Petroglyphs speak to an innate desire to share and shape our stories.  Today, most of us use words and not markings to tell our stories.

Never before have there been so many ways to share our words. Perhaps we are saturated with words and have lost respect for the power they hold. When I mentioned this observation to my spiritual director, Karen Johnson she said, “I tell my grandchildren, the old saying ‘sticks and stones can break my bones, but words will never hurt me’ is not true. Sticks and stones will break our bones and words can break our hearts.”

“We are to let our words be gifts and not weapons.” Karen concluded.

Our words have energy. If we believe we are invited by God to co-create the beloved community, we are to examine how we use words to move toward that vision, and how we use words to move away from it.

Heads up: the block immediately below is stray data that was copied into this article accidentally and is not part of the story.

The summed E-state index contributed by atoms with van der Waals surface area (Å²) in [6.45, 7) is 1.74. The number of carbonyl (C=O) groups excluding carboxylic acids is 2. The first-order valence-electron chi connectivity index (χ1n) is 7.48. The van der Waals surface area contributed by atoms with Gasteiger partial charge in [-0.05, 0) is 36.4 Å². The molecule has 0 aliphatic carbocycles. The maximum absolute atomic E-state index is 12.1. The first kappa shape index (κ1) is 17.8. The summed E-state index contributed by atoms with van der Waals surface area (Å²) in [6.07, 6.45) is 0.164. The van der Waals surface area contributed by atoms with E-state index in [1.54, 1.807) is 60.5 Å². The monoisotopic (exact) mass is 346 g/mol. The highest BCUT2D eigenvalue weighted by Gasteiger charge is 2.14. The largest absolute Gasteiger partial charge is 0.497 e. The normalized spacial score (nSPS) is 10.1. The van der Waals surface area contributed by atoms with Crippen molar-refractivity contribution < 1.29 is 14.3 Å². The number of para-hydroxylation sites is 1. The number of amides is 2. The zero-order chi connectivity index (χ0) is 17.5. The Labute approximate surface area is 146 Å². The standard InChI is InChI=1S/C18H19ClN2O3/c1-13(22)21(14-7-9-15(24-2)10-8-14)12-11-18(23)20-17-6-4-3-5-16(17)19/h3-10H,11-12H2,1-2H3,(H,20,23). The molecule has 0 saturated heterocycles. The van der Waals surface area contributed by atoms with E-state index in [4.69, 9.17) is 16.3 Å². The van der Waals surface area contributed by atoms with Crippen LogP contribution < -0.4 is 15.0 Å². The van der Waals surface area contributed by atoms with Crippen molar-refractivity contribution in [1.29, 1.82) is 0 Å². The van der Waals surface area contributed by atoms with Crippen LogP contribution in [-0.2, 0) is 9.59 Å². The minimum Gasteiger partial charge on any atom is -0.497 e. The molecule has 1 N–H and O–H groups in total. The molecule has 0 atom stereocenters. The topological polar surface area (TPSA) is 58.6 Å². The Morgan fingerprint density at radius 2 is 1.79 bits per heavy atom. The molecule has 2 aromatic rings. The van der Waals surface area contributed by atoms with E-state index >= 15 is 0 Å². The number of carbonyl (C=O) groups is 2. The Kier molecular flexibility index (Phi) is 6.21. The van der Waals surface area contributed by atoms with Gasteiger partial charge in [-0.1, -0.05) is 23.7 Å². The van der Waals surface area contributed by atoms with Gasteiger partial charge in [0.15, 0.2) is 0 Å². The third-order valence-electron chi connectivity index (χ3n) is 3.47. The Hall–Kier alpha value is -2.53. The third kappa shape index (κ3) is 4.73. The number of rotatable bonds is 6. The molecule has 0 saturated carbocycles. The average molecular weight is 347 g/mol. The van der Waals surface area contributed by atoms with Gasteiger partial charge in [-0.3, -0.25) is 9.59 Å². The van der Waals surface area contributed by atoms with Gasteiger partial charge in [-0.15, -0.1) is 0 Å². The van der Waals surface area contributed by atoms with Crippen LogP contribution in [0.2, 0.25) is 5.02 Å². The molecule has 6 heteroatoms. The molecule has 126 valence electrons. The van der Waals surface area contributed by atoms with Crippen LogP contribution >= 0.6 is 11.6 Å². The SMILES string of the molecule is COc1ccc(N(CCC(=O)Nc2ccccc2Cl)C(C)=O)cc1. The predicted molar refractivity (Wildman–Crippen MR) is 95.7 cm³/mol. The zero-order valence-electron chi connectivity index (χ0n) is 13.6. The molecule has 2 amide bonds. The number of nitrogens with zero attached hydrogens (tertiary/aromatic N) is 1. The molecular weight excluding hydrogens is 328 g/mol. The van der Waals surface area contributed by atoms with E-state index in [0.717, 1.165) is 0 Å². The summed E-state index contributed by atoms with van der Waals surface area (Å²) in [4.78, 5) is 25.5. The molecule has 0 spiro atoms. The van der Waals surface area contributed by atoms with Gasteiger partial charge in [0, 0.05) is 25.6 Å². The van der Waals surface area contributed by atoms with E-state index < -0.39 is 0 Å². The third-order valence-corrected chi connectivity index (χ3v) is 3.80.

Words matter–silence matters too. Recently I was with a group of people who were belittling someone who has been good to me. I stood by silently, losing the opportunity to bravely use my words to defend a friend. I did nothing to transform the energy of ridicule toward the energy of love.

There is a recent notion that we are not to take people, especially people in power, at their word.  I disavow this cynical manipulation of words.  If we cannot trust what a person says, posts, or tweets, how are we to understand him or her? Communication is the foundational basis of relationship.

It is disingenuous to throw out words or promises or threats , and then ridicule those who take your words seriously by saturating the airwaves with more words to say you did not mean your original words. Slinging words around like hash in a pigpen and expecting the recipient to intuit one’s sincerity places a false sense of responsibility upon the recipient; and worse, falsely releases the word-slinger of culpability for the energy created by his or her words.